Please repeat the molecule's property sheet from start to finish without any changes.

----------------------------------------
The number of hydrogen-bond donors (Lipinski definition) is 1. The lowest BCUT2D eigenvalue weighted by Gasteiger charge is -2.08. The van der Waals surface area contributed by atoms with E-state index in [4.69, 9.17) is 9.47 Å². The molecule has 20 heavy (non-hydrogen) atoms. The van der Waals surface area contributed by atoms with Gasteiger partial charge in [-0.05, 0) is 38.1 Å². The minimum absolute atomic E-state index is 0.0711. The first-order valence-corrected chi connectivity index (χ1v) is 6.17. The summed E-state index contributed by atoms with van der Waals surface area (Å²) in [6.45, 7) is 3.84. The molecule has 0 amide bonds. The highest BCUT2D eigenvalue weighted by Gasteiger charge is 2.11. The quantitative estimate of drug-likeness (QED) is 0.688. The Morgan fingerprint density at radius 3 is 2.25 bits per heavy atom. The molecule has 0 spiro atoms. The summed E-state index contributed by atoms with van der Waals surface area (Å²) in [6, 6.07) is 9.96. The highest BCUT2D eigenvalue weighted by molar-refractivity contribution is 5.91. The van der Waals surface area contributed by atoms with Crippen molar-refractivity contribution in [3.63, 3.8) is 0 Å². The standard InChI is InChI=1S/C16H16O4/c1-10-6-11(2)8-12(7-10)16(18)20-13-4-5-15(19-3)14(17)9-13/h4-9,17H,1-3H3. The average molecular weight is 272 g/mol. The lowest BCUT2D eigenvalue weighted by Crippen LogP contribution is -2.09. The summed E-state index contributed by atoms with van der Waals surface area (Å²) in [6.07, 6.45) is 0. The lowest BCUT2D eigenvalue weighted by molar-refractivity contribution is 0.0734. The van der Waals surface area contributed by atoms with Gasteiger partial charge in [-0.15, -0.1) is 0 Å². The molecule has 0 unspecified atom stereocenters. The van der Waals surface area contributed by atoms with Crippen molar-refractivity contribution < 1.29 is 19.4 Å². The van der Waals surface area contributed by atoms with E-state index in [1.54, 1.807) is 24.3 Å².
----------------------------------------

The number of hydrogen-bond donors (Lipinski definition) is 1. The lowest BCUT2D eigenvalue weighted by Gasteiger charge is -2.08. The van der Waals surface area contributed by atoms with E-state index in [4.69, 9.17) is 9.47 Å². The molecule has 20 heavy (non-hydrogen) atoms. The van der Waals surface area contributed by atoms with Gasteiger partial charge in [-0.05, 0) is 38.1 Å². The minimum absolute atomic E-state index is 0.0711. The first-order valence-corrected chi connectivity index (χ1v) is 6.17. The summed E-state index contributed by atoms with van der Waals surface area (Å²) in [6.45, 7) is 3.84. The molecule has 0 amide bonds. The highest BCUT2D eigenvalue weighted by Gasteiger charge is 2.11. The quantitative estimate of drug-likeness (QED) is 0.688. The Morgan fingerprint density at radius 3 is 2.25 bits per heavy atom. The molecule has 0 spiro atoms. The summed E-state index contributed by atoms with van der Waals surface area (Å²) in [6, 6.07) is 9.96. The highest BCUT2D eigenvalue weighted by molar-refractivity contribution is 5.91. The van der Waals surface area contributed by atoms with Crippen molar-refractivity contribution in [3.63, 3.8) is 0 Å². The standard InChI is InChI=1S/C16H16O4/c1-10-6-11(2)8-12(7-10)16(18)20-13-4-5-15(19-3)14(17)9-13/h4-9,17H,1-3H3. The average molecular weight is 272 g/mol. The lowest BCUT2D eigenvalue weighted by Crippen LogP contribution is -2.09. The summed E-state index contributed by atoms with van der Waals surface area (Å²) in [6.07, 6.45) is 0. The lowest BCUT2D eigenvalue weighted by molar-refractivity contribution is 0.0734. The van der Waals surface area contributed by atoms with Gasteiger partial charge in [-0.15, -0.1) is 0 Å². The molecule has 0 unspecified atom stereocenters. The van der Waals surface area contributed by atoms with Crippen molar-refractivity contribution < 1.29 is 19.4 Å². The van der Waals surface area contributed by atoms with E-state index in [1.54, 1.807) is 24.3 Å².